Rohingya influx degrading our forest lands

A recent report of the Forest Department has revealed that the influx of the displaced Rohingyas has been causing extensive damage to forest resources of the Cox’s Bazar region. The speed and scale of the influx has resulted in a critical humanitarian emergency. The report reveals that Rohingyas have encroached on a total of 6200 acres of forestland in the Cox’s Bazar region while the forest land-grabbing spree is increasing every day. Thus the critical biodiversity areas in Cox’s Bazar  are facing grave risks of peril due to high level of human interventions following the Rohingya influx. 

Bangladesh is now hosting over 1.1 million forcefully displaced Rohingyas staying in 34 refugee camps in Cox’s Bazar district. The majority clusters in the forests around Kutupalong, which has become one of the world’s largest refugee camps. Once an area of thick greenery, Kutupalong has become a sea of plastic tents propped up against each other. Moreover, expansion of the old Kutupalong camp has blocked the only corridor used by the globally endangered Asian elephant as a migration route and trapped about 45 elephants in the western side of the camp. It also amplified human-elephant conflict, with 13 human casualties so far in the area. The remaining elephant habitat is under severe pressure from uncontrolled firewood collection in the forest, the article added.

Rohingya refugees, who have been arriving since late August, have also cleared about 2,000 acres of forestland in Ukhiya and Teknaf upazilas of Cox's Bazar. There is now not a single tree to be seen on the Ukhiya hills, which was once covered by dense forest inhabited by elephants and other wild animals. Soil erosion and landslides are already common in the area, affecting water resources, irrigation, and groundwater reserves. But now, local biodiversity, including marine resources, acoustic environment, and air quality, is being degraded at an unprecedented rate.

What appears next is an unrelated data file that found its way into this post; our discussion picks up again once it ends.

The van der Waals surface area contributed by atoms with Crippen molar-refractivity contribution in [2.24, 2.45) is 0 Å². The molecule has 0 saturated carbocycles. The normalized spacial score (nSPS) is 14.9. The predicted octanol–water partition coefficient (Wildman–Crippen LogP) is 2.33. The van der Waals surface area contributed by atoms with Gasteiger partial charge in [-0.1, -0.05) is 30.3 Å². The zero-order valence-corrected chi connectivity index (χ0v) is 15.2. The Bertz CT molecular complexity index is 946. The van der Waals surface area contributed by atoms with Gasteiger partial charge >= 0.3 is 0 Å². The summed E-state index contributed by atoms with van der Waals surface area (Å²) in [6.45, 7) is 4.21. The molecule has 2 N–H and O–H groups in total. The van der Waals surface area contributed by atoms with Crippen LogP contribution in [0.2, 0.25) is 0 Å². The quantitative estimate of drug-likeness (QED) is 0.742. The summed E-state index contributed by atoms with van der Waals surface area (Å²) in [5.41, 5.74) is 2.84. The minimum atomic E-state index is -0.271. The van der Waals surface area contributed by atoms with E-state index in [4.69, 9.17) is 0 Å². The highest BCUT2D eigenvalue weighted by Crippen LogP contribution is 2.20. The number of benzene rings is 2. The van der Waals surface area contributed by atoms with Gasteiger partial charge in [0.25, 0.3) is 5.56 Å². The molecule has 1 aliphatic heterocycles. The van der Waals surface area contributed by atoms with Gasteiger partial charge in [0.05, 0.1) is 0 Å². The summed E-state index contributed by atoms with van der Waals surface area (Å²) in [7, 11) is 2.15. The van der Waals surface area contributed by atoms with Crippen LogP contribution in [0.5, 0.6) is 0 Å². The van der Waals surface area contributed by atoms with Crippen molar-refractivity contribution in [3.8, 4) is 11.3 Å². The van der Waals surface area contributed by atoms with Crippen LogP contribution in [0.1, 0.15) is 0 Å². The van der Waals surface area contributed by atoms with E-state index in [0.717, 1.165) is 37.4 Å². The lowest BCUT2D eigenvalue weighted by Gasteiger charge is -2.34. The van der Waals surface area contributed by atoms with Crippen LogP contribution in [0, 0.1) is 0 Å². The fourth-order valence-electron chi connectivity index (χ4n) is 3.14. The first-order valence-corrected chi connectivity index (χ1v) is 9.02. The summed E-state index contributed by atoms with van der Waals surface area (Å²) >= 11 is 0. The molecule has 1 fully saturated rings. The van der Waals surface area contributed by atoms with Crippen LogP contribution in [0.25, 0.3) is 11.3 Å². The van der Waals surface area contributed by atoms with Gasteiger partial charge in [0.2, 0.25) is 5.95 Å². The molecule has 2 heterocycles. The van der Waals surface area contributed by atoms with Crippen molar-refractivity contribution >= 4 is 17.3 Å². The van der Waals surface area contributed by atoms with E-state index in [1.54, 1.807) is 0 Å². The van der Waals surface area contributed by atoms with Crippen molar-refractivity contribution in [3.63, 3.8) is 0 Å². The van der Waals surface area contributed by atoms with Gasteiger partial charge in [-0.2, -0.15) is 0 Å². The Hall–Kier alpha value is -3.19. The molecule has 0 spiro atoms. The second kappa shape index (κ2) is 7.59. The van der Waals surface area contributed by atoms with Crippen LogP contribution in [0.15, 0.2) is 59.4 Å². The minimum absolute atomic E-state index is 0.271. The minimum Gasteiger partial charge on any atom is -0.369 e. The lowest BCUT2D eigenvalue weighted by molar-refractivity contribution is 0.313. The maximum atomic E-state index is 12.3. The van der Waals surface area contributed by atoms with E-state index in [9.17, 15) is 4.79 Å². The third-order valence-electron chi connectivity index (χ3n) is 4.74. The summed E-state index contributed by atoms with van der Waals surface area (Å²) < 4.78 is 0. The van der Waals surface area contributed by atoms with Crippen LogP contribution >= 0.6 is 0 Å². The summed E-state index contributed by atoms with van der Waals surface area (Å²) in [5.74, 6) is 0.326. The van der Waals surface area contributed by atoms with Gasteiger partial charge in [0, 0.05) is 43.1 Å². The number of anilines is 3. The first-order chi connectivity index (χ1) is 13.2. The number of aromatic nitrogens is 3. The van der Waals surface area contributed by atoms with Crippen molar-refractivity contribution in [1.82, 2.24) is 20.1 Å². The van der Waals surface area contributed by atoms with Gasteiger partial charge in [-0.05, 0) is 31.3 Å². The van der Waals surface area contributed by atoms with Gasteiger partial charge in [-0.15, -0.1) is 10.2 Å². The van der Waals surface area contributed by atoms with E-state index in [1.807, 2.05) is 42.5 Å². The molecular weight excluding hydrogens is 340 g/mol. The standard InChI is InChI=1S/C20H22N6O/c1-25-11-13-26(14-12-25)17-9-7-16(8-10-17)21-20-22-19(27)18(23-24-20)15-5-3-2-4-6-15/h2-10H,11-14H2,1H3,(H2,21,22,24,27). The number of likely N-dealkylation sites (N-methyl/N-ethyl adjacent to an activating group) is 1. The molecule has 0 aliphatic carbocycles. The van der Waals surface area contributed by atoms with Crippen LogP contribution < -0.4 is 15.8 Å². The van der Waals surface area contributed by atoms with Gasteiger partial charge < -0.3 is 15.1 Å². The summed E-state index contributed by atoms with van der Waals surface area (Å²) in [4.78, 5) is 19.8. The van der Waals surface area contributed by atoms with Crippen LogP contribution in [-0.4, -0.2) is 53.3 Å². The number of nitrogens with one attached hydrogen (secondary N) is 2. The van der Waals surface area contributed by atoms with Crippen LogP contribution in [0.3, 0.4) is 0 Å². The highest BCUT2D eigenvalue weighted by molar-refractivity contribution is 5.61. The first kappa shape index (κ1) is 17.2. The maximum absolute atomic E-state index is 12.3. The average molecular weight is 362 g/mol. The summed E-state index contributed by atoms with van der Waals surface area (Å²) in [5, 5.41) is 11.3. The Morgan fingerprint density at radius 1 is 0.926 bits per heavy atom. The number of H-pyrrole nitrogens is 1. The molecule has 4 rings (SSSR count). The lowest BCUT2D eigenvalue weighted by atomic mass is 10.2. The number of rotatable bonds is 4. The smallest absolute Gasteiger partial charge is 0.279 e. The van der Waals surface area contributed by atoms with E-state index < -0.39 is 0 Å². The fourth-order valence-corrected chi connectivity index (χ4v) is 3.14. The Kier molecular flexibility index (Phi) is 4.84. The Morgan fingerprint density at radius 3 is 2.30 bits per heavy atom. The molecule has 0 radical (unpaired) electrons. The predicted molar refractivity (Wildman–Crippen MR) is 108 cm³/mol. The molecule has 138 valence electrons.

Ukhiya used to have species such as Dhakijam (Syzqium grande), Chapalish (Artocar), Gorjon, Gamari, and other trees not commonly found in other parts of Bangladesh. There is not a single tree left in the entire area. Hapless Rohingyas have even extracted the roots of the trees to use those as fuel. Setting up the refugee camp here has destroyed the whole forest land. Over the last one and a half years, tens of thousands of trees, both big and small, have been cut down to set up camps, make furniture and cook food, researchers have found. The financial cost of this destruction of forest in Ukhia and Teknaf upazilas stands at about Tk 1,865 crore, but the long-term consequences are more environmental than financial,

Experts are of the opinion that different types of relief materials are being distributed among the displaced Rohingyas but they are not provided with firewood for cooking purposes. As a result, the refugees are cutting down trees indiscriminately from nearby government forests and even uprooting the roots in their desperate search for firewood.  What is more alarming is that some government, private and international donor agencies are engaged in cutting hills to build permanent structures for offices and quarters, thereby further threatening local forests and environment. 

It is envisaged that the forest lands of Teknaf and Ukhiya will no longer exist if the depletion of forest resources continues unabated. According to a rough estimate, the Rohingyas are destroying forest resources to meet their daily demand of firewood of 2250 tons. Considering this the government should look for alternative options like LPG or low-cost coal for the displaced Rohingyas. 

Taking the environmental degradation into consideration, reforestation at Cox’s Bazar Forest Division for compensation of lost forest areas in the area would be pertinent. Steps have been taken in this regard. But what is further needed is to identify and work with potential development partners to gain synergy on pipeline forestation projects. 

Significant adverse impacts on various environmental components have been caused both by the Rohingya camps and by increased anthropogenic pressure far beyond the boundaries of the area of the camps. If the environmental impacts of the influx continue unmitigated, the already heavily polluted environment will soon suffer significant conversion and degradation, substantially reducing the habitat’s ability to maintain viable populations of its native species and losing its ability to sustain its ecosystem.

Prudent environmental management and detailed long-term monitoring programmes are recommended to mitigate the environmental damage and loss from the influx. The situation demands immediate investments in restoring the environment and ecosystem as part of the government’s humanitarian response in Cox’s Bazaar. Also there is a need to implement various mitigation programmes and offsets to prevent the environment from further degradation.

Sayeed  Hossain Shuvro is  Editorial Assistant,  Bangladesh Post.